There is a potential problem with an environment where rising low-risk bond prices (and falling bond yields) are a driver of higher risk asset prices. Falling bond yields are mostly associated with some sense of a slowing economy and it appears that, on balance, the global economy may indeed have eased back. The good news is that although growth may be slowing somewhat, this phase may prove to be better balanced.
One way of discerning change is to compare economic data to economist forecasts. If things are picking up, economists will have underestimated the data; vice versa if things are slowing. Citi Research produces ‘Surprise Indices’ for each major area, and we show how major areas are tracking in the chart below:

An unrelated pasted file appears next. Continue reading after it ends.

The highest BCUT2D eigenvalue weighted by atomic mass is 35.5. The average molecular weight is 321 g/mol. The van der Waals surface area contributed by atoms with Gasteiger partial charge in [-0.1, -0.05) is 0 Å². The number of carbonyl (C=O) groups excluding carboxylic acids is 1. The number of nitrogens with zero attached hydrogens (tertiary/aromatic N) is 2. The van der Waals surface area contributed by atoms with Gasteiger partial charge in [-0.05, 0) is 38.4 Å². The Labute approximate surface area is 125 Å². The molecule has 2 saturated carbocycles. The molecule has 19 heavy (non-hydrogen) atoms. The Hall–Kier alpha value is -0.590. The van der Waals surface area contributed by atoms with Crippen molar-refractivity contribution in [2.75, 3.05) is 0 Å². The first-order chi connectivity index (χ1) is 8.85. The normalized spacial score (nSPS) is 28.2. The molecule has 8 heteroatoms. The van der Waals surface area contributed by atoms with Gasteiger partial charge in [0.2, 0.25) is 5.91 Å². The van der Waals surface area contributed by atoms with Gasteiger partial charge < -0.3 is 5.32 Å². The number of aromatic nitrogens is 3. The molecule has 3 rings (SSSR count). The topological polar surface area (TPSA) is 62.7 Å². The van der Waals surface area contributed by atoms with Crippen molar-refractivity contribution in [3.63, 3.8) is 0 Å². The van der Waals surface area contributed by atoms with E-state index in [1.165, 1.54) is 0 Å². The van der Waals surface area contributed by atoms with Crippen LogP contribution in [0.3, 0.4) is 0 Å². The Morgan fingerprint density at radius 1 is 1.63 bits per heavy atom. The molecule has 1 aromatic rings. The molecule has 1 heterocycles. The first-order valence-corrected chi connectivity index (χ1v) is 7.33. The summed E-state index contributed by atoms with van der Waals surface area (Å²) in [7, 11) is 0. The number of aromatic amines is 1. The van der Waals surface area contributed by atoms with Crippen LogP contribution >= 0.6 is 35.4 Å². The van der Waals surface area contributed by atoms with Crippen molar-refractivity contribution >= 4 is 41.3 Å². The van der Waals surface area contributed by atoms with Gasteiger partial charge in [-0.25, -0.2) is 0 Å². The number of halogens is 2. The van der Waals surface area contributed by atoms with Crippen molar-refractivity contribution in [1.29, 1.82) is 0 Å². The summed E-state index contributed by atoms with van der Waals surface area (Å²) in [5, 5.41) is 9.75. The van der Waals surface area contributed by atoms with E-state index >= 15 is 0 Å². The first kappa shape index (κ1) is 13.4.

Our version of the Citi indicators emphasises the rate of change by looking at index change over a month. Above zero is associated with acceleration, below zero with deceleration.
The US was pushing on in the summer months, but the impetus has fallen away during autumn; steady through October but having entered a slightly weaker phase again.
At the same time, the Eurozone and China have seen their impetus go from negative to positive and are hanging on. The UK remains disappointing but may be showing signs of heading to stabilisation.
Overall, growth changes are becoming similar and the US is much less out of kilter with the rest of the world. This has allowed US bond yields to fall back, taking the pressure off other bond markets.